Ask a Naturalist: Amphibians

Red eft (tiny orange salamander) climbing over a single brown pine needle on a forest floor.

Local naturalists answer your questions about amphibians in Vermont! 

The March 2022 session of Ask-a-Naturalist, from Audubon Vermont, Birds of Vermont Museum, and Vermont Reptile and Amphibian Atlas brings naturalists from our organizations to talk directly to you about what is happening outside.

This episode we are excited to share all sort of observations and questions and even answers about some of our favorite animals: salamanders, frogs, and toads.

This is an online free event. Please register with Audubon Vermont (802 434-3068) or the Museum (802 434-2167) to get the info you need to sign in.

Bring us your questions and curiosity!

We love hosting free programs, and are able to do so because of generous donors. If you can, please donate to one our organizations:
Birds of Vermont Museum
Vermont Reptile and Amphibian Atlas
Audubon Vermont

Thank you, and see you soon!

p.s. this event was originally scheduled for March 10th but has been moved to March 16th.

Through the Window: April 2013 explosion (of species seen)

“Spring has sprung, tra-la-la-la-la / Spring has sprung!” — the Swing Peepers

Look at these lists! Spring is amazing. All of these in the first list were seen April 1st (and generally also later in the month). Bold ones are those we didn’t see last month!

  • Red-winged Blackbird
  • Black-capped Chickadee
  • Dark-eyed Junco
  • Red-breasted Nuthatch
  • Hairy Woodpecker
  • Downy Woodpecker
  • Common Grackle
  • Blue Jay
  • Fox Sparrow (four on 4/9, 4/20)
  • Tufted Titmouse
  • American Crow
  • Northern Cardinal
  • White-breasted Nuthatch

Then we saw…

  • Common Redpoll (4/6,  4/24)
  • American Robin
  • Tree Sparrow
  • Mourning Dove
  • Cooper’s Hawk (4/3, 4/15)
  • Song Sparrow
  • Yellow-bellied Sapsucker (First of Year 4/9)
  • Northern Goshawk (4/13)
  • Evening Grosbeak (the female with the healed-but-dropping wing, and returnees)
  • Brown-headed Cowbird (4/18 and later)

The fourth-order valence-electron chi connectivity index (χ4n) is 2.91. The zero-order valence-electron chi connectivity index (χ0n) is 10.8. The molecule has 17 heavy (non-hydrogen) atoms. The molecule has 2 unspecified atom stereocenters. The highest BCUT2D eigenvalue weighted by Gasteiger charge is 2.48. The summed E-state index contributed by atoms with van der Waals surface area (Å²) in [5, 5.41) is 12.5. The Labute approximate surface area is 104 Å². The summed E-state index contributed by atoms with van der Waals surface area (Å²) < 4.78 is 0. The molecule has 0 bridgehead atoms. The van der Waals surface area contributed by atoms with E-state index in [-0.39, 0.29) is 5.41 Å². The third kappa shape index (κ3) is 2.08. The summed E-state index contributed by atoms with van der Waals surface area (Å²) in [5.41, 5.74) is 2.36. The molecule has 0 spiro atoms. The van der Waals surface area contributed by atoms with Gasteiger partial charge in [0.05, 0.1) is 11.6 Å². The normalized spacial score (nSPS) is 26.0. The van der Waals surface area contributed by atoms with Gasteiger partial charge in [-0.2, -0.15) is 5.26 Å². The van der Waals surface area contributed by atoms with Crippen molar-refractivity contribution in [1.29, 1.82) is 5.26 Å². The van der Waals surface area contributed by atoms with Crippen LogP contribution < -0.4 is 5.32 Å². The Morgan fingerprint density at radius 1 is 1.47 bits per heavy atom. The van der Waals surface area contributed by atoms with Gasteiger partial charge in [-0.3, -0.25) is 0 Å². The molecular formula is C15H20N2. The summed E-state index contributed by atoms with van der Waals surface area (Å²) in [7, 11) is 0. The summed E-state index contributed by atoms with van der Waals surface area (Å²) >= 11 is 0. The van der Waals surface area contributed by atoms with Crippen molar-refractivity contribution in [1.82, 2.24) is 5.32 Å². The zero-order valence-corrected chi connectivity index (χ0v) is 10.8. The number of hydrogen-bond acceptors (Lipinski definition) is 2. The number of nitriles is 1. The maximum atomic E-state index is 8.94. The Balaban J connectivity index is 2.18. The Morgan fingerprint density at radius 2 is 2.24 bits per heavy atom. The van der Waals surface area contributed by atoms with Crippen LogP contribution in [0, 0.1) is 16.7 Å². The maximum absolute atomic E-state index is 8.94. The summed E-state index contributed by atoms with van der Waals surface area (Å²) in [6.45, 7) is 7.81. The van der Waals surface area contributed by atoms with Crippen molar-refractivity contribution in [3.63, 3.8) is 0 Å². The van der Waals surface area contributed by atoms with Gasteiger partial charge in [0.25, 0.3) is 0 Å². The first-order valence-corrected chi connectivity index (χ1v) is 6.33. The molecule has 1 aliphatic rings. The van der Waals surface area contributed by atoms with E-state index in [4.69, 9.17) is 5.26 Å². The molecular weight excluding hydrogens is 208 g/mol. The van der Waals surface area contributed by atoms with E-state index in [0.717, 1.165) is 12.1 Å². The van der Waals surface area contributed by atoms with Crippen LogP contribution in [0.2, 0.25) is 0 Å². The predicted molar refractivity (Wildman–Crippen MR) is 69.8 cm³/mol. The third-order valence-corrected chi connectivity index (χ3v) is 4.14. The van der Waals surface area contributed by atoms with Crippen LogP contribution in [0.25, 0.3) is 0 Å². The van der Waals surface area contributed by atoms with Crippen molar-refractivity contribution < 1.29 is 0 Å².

• White-throated Sparrow
  • American Goldfinch
  • Wild Turkey
  • Eastern Phoebe
  • Northern Flicker (4/23)

In the Little Pond (we have this as bird bath/water source, among other reasons):

Mammals included the mink, a cottontail rabbit, red and gray squirrels, and the eastern chipmunk.

At the Big Pond (across the road and up through the meadow, then into the forest):

  • A pair of mallard ducks (4/15)
  • Wood ducks (~4/20)

If you want to get involved with NestWatch, let us know how we can help you!

The “Through the Window” series is an informal record of observations made by staff, volunteers, and visitors. Anyone at the Museum may add to this list. Observations are usually through our viewing window: a large window with a film to make it more difficult for birds to see the watchers. We have chairs and binoculars to try there, a white board, and many identification guides. Outdoors, several feeders are attached on a single, bear-resistant pole. A small pond, flowers and water plants, shrubs and trees add cover and other food choices. You can sometimes see what we see via our webcam.

Through the Window: April birds and more

This was a seriously happenin’ month! Birds, mammals, amphibians. And yes, they were all seen through the windows of the museum. As always, these are roughly in the order we saw them.

Mourning Dove with nest, egg
Mourning Dove with nest, egg; carved by Robert N. Spear, Jr.
  • Dark-eyed Junco
  • Black-capped chickadee
  • Downy Woodpecker
  • Hairy Woodpecker
  • Red-winged blackbird (female, April 3)
  • Mourning Dove
  • Ruffed Grouse (April 1)
  • American Goldfinch
  • Tufted Titmouse
  • Northern Cardinal
  • Evening Grosbeak (April 3)
  • Eastern Phoebe (FOY, April 3)
  • Sapsucker (April 3, FOY)
  • Song Sparrow (April 6, FOY)
  • Chipping Sparrow (FOY, April 7)
  • Kestrel (April 6)
  • Northern Flicker (April 6)
  • Common Grackle
  • Brown-headed Cowbird (FOY, April 10)
  • White-throated Sparrow (FOY, April 13)
  • American Robin (April 29)

For amphibians, we noted a wood frog on April 1 and a spotted salamander April 11. Wood frog eggs were noted in our little pond (the one near the viewing window) on April 3 and April 6).

We observed chipmunk, red squirrel, gray squirrel, a woodchuck (a.k.a. groundhog, on April 3) and, in a lucky moment, a bobcat on April 16.

The birds were recorded in our eBird record as well.